NEW YORK, July 6, 1941 -- The fans mobbed him by the end of a long, emotional and memorable day. And who could blame them?Not only did Joe DiMaggio's history-making hitting streak continue through two more games against the Philadelphia Athletics on Sunday, but his New York Yankees kept piling
NEW YORK, July 6, 1941 -- The fans mobbed him by the end of a long, emotional and memorable day. And who could blame them?
Not only did Joe DiMaggio's history-making hitting streak continue through two more games against the Philadelphia Athletics on Sunday, but his New York Yankees kept piling up the wins on their march to what they hope will be an American League pennant.
New York won the first game, 8 to 4, and the second game, 3 to 1. But the numbers the largest Yankee Stadium crowd of the season (60,948 persons) and the rest of the streak-crazy country were more concerned about were games 47 and 48 of DiMaggio's Major League-record streak.
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Before all that was settled, the Yankees engineered a somber remembrance, unveiling a monument in center field to the late New York legend, Lou Gehrig. As if inspired by the presence of his friend and former teammate, DiMaggio enjoyed quite a day on the diamond.
In the first game, the Yankees center fielder took away any suspense regarding the 47th game of the streak by singling to left field, scoring the first of four runs the Yanks would push across in the opening frame. DiMaggio added three more hits, including a second-inning single, a fifth-inning double and an eighth-inning single, and Bill Dickey and Red Rolfe hit home runs in the rout.
In the second game of the twin bill, DiMaggio once again didn't make his growing legion of streak supporters wait very long. In the first inning, after a Tommy Henrich single, DiMaggio got the Yankees on the board with a triple to center field. Just like that, he had hit in 48 straight games, and for good measure, he singled in his club's second run in the third inning.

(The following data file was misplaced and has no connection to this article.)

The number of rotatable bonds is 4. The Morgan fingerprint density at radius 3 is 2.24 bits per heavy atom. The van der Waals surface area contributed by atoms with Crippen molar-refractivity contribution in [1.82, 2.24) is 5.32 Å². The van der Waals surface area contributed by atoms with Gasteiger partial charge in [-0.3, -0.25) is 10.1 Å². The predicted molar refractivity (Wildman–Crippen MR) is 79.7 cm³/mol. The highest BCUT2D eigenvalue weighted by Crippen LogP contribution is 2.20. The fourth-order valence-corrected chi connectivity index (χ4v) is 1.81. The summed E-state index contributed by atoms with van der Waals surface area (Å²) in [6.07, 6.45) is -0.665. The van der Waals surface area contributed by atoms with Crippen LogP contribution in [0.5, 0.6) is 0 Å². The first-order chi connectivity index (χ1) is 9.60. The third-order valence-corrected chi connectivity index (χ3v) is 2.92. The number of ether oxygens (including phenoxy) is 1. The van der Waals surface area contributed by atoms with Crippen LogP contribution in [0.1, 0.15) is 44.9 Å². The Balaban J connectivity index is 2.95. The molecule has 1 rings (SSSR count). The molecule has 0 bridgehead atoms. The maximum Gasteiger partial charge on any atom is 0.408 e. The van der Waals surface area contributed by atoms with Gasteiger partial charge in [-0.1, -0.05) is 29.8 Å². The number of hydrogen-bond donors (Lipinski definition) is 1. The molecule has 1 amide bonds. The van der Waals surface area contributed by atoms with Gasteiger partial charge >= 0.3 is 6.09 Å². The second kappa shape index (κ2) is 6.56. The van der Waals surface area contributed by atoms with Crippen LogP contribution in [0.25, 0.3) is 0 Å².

The Yanks built a 3 to 0 lead and held on after giving up a run in the ninth inning, but DiMaggio's day at the plate was one to savor. He had six hits in nine total trips to the plate over the course of the two games and exited the stadium with a batting average of .357.
But it wasn't just his hitting that made the fans delirious. DiMaggio also had a banner day in the field, recording 10 putouts, including two running catches that had him retreating all the way to the general area of the new Gehrig monument some 450 feet from home plate.
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"DiMaggio is the greatest ballplayer in the game," Yankees manager Joe McCarthy told reporters after the games, and lately it's been very difficult to argue.
DiMaggio has hit in 48 consecutive games and doesn't seem to be slowing down, even though he'll have to now as he heads to Detroit to take part in the All-Star Game.
The Yanks have won nine games in a row and have 48 wins to 26 losses, their season's best record.
They're also 3 1/2 games ahead of the Cleveland Indians and right where they want to be: in first place in the American League standings.
On May 15, 1941, Joe DiMaggio began his legendary 56-game hitting streak. In celebration of the 75th anniversary of that seemingly unbreakable record, we'll be doing a day-by-day account of the momentous feat.
Doug Miller is a reporter for MLB.com. Follow him on Twitter @DougMillerMLB.